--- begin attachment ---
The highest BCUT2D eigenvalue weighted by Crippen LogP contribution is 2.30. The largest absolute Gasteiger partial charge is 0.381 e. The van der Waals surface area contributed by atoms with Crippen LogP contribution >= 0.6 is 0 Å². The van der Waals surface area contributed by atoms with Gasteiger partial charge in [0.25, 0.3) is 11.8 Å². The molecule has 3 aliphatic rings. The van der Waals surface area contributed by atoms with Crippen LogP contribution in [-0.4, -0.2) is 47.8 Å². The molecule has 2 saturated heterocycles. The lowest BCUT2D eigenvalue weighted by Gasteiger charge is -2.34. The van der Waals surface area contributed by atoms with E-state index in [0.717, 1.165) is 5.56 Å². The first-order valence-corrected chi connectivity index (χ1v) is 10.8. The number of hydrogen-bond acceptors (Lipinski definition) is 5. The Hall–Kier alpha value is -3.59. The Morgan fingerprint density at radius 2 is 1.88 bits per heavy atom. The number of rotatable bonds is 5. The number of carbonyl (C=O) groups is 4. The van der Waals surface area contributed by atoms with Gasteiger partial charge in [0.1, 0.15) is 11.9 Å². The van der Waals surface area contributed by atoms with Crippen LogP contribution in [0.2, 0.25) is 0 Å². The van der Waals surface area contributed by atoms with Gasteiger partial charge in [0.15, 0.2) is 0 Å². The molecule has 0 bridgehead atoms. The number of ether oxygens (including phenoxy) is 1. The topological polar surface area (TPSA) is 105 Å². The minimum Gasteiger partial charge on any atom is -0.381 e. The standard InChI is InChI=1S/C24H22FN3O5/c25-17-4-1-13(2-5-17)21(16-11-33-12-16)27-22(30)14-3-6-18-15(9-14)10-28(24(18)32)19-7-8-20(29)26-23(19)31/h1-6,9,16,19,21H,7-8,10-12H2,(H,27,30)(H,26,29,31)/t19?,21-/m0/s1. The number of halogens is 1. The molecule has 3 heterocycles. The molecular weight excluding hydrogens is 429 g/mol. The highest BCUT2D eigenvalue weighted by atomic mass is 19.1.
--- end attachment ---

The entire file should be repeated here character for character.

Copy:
The highest BCUT2D eigenvalue weighted by Crippen LogP contribution is 2.30. The largest absolute Gasteiger partial charge is 0.381 e. The van der Waals surface area contributed by atoms with Crippen LogP contribution >= 0.6 is 0 Å². The van der Waals surface area contributed by atoms with Gasteiger partial charge in [0.25, 0.3) is 11.8 Å². The molecule has 3 aliphatic rings. The van der Waals surface area contributed by atoms with Crippen LogP contribution in [-0.4, -0.2) is 47.8 Å². The molecule has 2 saturated heterocycles. The lowest BCUT2D eigenvalue weighted by Gasteiger charge is -2.34. The van der Waals surface area contributed by atoms with E-state index in [0.717, 1.165) is 5.56 Å². The first-order valence-corrected chi connectivity index (χ1v) is 10.8. The number of hydrogen-bond acceptors (Lipinski definition) is 5. The Hall–Kier alpha value is -3.59. The Morgan fingerprint density at radius 2 is 1.88 bits per heavy atom. The number of rotatable bonds is 5. The number of carbonyl (C=O) groups is 4. The van der Waals surface area contributed by atoms with Gasteiger partial charge in [0.1, 0.15) is 11.9 Å². The van der Waals surface area contributed by atoms with Crippen LogP contribution in [0.2, 0.25) is 0 Å². The van der Waals surface area contributed by atoms with Gasteiger partial charge in [0.15, 0.2) is 0 Å². The molecule has 0 bridgehead atoms. The number of ether oxygens (including phenoxy) is 1. The topological polar surface area (TPSA) is 105 Å². The minimum Gasteiger partial charge on any atom is -0.381 e. The standard InChI is InChI=1S/C24H22FN3O5/c25-17-4-1-13(2-5-17)21(16-11-33-12-16)27-22(30)14-3-6-18-15(9-14)10-28(24(18)32)19-7-8-20(29)26-23(19)31/h1-6,9,16,19,21H,7-8,10-12H2,(H,27,30)(H,26,29,31)/t19?,21-/m0/s1. The number of halogens is 1. The molecule has 3 heterocycles. The molecular weight excluding hydrogens is 429 g/mol. The highest BCUT2D eigenvalue weighted by atomic mass is 19.1.